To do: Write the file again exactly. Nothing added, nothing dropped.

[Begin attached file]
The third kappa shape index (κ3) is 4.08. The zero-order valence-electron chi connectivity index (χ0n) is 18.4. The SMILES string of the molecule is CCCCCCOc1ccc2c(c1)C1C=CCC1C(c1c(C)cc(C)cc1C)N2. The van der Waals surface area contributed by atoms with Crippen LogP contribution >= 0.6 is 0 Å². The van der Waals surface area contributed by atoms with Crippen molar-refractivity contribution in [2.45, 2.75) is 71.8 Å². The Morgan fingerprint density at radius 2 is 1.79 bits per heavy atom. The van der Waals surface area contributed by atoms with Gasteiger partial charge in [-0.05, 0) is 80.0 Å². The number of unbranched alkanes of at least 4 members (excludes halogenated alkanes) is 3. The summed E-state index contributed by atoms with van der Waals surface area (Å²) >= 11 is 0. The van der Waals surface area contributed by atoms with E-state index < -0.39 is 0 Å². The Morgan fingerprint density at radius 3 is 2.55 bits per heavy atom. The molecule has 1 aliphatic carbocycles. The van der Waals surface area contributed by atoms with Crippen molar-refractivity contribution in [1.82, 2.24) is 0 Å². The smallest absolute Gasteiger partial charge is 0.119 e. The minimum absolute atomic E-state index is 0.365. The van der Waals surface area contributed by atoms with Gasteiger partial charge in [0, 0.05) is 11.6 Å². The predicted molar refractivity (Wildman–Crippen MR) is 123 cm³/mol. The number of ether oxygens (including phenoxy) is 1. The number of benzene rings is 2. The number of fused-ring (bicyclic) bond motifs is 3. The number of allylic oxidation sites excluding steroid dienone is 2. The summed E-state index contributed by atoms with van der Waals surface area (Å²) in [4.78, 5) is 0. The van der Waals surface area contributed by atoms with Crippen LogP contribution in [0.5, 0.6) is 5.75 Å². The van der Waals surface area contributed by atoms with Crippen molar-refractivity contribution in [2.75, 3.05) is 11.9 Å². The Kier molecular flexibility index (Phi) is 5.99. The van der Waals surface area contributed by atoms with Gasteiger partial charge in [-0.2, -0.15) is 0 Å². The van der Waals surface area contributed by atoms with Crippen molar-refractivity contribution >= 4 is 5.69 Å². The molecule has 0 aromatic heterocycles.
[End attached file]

The third kappa shape index (κ3) is 4.08. The zero-order valence-electron chi connectivity index (χ0n) is 18.4. The SMILES string of the molecule is CCCCCCOc1ccc2c(c1)C1C=CCC1C(c1c(C)cc(C)cc1C)N2. The van der Waals surface area contributed by atoms with Crippen LogP contribution >= 0.6 is 0 Å². The van der Waals surface area contributed by atoms with Crippen molar-refractivity contribution in [2.45, 2.75) is 71.8 Å². The Morgan fingerprint density at radius 2 is 1.79 bits per heavy atom. The van der Waals surface area contributed by atoms with Gasteiger partial charge in [-0.05, 0) is 80.0 Å². The number of unbranched alkanes of at least 4 members (excludes halogenated alkanes) is 3. The summed E-state index contributed by atoms with van der Waals surface area (Å²) >= 11 is 0. The van der Waals surface area contributed by atoms with E-state index < -0.39 is 0 Å². The Morgan fingerprint density at radius 3 is 2.55 bits per heavy atom. The molecule has 1 aliphatic carbocycles. The van der Waals surface area contributed by atoms with Crippen molar-refractivity contribution in [1.82, 2.24) is 0 Å². The smallest absolute Gasteiger partial charge is 0.119 e. The minimum absolute atomic E-state index is 0.365. The van der Waals surface area contributed by atoms with Gasteiger partial charge in [0, 0.05) is 11.6 Å². The predicted molar refractivity (Wildman–Crippen MR) is 123 cm³/mol. The number of ether oxygens (including phenoxy) is 1. The number of benzene rings is 2. The number of fused-ring (bicyclic) bond motifs is 3. The number of allylic oxidation sites excluding steroid dienone is 2. The summed E-state index contributed by atoms with van der Waals surface area (Å²) in [4.78, 5) is 0. The van der Waals surface area contributed by atoms with Crippen LogP contribution in [0.5, 0.6) is 5.75 Å². The van der Waals surface area contributed by atoms with Crippen molar-refractivity contribution in [2.75, 3.05) is 11.9 Å². The Kier molecular flexibility index (Phi) is 5.99. The van der Waals surface area contributed by atoms with Gasteiger partial charge in [-0.2, -0.15) is 0 Å². The van der Waals surface area contributed by atoms with Crippen molar-refractivity contribution >= 4 is 5.69 Å². The molecule has 0 aromatic heterocycles.